Kyle Busch Knocks Out Blaney For All-Star Pole

| Senior Writer, RacinToday.com Sunday, May 22 2022

Kyle Busch, top, and Ryan Blaney compete during the elimination bracket qualifying for the NASCAR Cup Series All-Star Race at Texas Motor Speedway. (Photo by Chris Graythen/Getty Images)

By John Sturbin | Senior Writer

FORT WORTH, Texas – Kyle Busch will start Sunday night’s 38th annual NASCAR All-Star Race from pole position after defeating Ryan Blaney in an eight-driver/knockout elimination format that transformed a portion of Texas Motor Speedway’s pit road into a drag strip.

Busch, of Joe Gibbs Racing, and Team Penske’s Blaney will start the four-stage, 125-lap main event from Row 1, with Hendrick Motorsports teammates William Byron and Kyle Larson in Row 2.

“Anytime you’re able to showcase the pit crews’ ability and have them and their athleticism in this competition and in this qualifying format., I enjoy that,” Busch said. “I think that’s my most favorite part of the year, coming to the All-Star Race. Whether it’s Charlotte (Motor Speedway) and coming down pit road and sliding into the box, having those guys go over the wall certainly means a lot.

“Especially with this No. 18 bunch that I’ve had a lot of success with over the years. Obviously changed-up a few times, most recently, but we’ve always been a threat to be reckoned with when it comes to getting on the pole for the All-Star Race. It feels good to have that today.”

Ben Beshore, Busch’s crew chief, gave his stamp of approval to the unique format. “This is a cool event,” Beshore said, “a good way to showcase our pit crew and they did a great job. They put in a lot of hard work this offseason and throughout the year. They clicked off awesome stops there and it’s exciting.”

Main event programming will begin at 8 p.m. (EDT) and televised live on FOX Sports 1. Radio coverage will be available on MRN and SiriusXM Radio Channel 90.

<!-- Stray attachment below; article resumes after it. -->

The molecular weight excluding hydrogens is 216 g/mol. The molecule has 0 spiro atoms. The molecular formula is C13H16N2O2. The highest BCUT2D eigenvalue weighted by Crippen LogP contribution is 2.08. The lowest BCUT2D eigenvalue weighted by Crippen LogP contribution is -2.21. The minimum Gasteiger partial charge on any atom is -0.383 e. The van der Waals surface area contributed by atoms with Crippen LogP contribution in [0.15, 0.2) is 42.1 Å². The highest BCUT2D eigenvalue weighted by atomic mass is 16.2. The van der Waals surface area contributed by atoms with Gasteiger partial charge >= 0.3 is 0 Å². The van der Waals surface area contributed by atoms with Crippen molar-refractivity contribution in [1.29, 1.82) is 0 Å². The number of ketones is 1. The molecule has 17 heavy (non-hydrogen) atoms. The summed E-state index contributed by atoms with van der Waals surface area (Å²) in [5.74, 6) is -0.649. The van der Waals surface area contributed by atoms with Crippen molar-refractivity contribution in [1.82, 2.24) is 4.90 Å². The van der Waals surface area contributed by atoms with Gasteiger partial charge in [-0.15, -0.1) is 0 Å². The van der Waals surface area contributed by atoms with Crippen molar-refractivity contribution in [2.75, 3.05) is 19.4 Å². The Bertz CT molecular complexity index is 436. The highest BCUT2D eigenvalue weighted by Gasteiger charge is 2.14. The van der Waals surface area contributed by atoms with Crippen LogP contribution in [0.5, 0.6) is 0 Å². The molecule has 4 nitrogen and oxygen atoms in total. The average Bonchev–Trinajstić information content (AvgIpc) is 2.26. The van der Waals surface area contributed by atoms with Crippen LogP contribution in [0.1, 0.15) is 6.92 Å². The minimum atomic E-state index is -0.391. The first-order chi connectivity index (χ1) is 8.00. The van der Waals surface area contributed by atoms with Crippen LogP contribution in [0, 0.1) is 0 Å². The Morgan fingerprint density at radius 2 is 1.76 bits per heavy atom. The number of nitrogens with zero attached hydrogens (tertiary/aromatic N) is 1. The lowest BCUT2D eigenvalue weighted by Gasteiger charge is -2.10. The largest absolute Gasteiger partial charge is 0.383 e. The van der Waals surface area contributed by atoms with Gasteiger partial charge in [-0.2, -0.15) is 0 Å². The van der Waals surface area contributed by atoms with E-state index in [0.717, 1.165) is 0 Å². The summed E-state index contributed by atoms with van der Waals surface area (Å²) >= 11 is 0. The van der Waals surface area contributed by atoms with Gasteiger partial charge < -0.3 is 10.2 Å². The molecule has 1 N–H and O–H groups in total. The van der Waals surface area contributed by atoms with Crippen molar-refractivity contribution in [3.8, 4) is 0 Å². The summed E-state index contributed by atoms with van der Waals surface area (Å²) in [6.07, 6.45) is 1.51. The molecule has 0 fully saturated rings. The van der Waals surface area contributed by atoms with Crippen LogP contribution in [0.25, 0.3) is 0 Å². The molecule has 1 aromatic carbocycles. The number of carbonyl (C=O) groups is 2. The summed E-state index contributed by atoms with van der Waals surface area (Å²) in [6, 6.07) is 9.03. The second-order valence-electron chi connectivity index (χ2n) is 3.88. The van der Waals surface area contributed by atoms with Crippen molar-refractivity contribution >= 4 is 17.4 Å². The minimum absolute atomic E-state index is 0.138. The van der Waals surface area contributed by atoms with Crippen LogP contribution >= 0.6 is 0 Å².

The eight-fastest drivers emerged from a round of single-car, one-lap qualifying. Also advancing were Ross Chastain of TrackHouse Racing, Kurt Busch of 23XI Racing, Martin Truex Jr. of JGR and Aric Almirola of Stewart-Haas Racing.

Eliminations for the Final Eight started with a launch from a standing start, a four-tire pit stop and a lap around the track to the start/finish line.

Kyle Busch defeated JGR teammate Truex in Round 1 and Kyle Larson in Round 2 to advance to the final. Blaney, driver of the No. 12 Menards Ford Mustang, defeated Chastain and Byron.

“It was decent, I guess,” said Blaney, referring to the format. “It was better than doing nothing. It puts a big emphasis on the pit crew, for sure. Our only job is to not stall it getting to the box and stop on the sign. I think a couple of guys did stall. It puts a big emphasis on those (crew) guys and their skill-set.

“I’m saying it’s good because it worked out decent for us. If it went bad for us I would be saying the opposite. It was unique and I thought our guys did a good job. We got hurt on the lane choice there. I thought the bottom was better.

“Yeah, I thought our stop was honestly a little faster than his (Busch). I was on the top for the first round, bottom in the second round and top in the last round. I could notice a big difference. The bottom launched a lot better after you got done with your stop. Whether it was cleaner or whatever it was, fresh asphalt or something. It just seemed to launch better. 

“It‘s one of those things. I was hoping that the No. 5 (Larson) would beat the No. 18 (Busch) in their round because then I would have had lane-choice but it just didn’t work out that way.”